How to assess fatness and carcase weight in live lambs

Processors set basic market specifications so they can produce meat products that meet their customer demand for consistent portion size, leanness and eating quality.

The most important specifications include:

  • Hot standard carcase weight (HSCW) - determines the range in size of primal and retail cuts.
  • Fat depth (GR measurement mm) - determines both yield and quality. Over-fat carcases require trimming which is costly to the supply chain. Very lean carcases can have inferior eating experience and shelf life.

Fatness of sale lambs can be estimated quite accurately in live lambs. To see how, go to Fat Scoring Lambs and Sheep to assesscarcase weight with reasonable accuracy it is highly recommended that you weigh the lambs live and use the dressing percentage guide. By assessing weight and fat you will be able to estimate carcase weight and target specific market requirements more accurately.

Consumers assess the acceptability and quality of meat by its colour, fatness, tenderness, flavour and juiciness. Today’s consumers prefer to purchase meat with low levels of external fat, but in many cases prefer to eat meat with some intramuscular fat, commonly known as marbling.  To meet consumer demands some markets require carcases to meet additional specifications for eating quality, this is done using Sheep Meat Eating Quality (SMEQ) or MSA Grading. On farm practices can influence the eating quality of sheep meat for further information follow this link.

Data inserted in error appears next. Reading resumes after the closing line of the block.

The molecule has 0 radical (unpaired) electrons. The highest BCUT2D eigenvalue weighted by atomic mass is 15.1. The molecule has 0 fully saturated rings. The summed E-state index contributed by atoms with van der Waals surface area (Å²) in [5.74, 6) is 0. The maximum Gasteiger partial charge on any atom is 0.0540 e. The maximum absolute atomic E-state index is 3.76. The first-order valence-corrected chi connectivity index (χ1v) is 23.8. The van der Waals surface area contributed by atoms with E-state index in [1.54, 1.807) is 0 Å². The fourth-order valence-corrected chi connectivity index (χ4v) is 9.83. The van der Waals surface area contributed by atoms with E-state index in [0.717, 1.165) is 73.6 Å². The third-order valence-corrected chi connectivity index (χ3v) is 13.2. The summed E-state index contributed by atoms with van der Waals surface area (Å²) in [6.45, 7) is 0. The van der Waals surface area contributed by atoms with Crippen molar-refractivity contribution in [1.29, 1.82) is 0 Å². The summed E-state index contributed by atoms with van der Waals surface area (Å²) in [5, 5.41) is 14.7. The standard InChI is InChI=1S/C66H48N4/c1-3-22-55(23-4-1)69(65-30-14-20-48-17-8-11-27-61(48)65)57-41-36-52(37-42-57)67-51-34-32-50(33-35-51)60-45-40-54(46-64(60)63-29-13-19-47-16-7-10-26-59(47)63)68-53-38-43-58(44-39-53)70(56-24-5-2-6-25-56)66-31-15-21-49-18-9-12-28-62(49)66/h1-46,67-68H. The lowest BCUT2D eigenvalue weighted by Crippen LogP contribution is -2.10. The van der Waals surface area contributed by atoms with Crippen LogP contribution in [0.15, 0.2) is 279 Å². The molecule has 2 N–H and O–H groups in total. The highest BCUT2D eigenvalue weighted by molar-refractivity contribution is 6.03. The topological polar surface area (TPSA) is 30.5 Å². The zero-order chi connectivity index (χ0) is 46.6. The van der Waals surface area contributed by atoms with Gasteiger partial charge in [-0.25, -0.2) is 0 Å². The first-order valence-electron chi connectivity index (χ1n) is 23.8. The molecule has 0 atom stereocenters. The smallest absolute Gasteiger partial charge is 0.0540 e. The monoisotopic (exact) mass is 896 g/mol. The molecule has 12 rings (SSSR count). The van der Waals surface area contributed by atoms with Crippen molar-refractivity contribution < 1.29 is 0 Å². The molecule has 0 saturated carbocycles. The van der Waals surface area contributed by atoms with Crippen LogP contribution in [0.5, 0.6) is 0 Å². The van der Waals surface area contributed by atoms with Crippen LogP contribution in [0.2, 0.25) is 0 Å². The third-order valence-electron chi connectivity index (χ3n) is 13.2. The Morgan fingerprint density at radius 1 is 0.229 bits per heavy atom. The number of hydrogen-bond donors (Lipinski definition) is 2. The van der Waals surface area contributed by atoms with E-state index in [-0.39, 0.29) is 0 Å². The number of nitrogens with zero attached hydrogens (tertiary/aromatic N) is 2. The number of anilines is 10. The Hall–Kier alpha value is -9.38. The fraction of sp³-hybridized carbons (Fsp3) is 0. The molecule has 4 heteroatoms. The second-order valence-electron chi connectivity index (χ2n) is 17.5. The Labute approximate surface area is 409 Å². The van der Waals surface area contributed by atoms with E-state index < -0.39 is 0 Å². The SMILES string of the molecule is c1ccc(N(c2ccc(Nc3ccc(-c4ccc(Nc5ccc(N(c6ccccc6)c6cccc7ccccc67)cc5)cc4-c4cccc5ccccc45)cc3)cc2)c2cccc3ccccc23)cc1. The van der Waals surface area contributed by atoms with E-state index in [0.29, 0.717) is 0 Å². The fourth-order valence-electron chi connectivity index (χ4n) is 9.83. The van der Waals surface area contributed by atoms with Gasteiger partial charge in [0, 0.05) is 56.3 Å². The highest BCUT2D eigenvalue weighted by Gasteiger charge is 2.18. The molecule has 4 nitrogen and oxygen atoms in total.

What is the GR Measurement?

The GR site is located 110mm from the backbone over the 12th rib. It is a measurement of both fat and tissue and is measured in mm. This site is used as a reference point because it is easy to measure on both the live animal (by manual palpation) and the hot carcase (by measure mm) and provides a good indication of the overall fatness of the whole carcase.

How to assess live lambs for slaughter – assessing fat score and calculating dressing percentage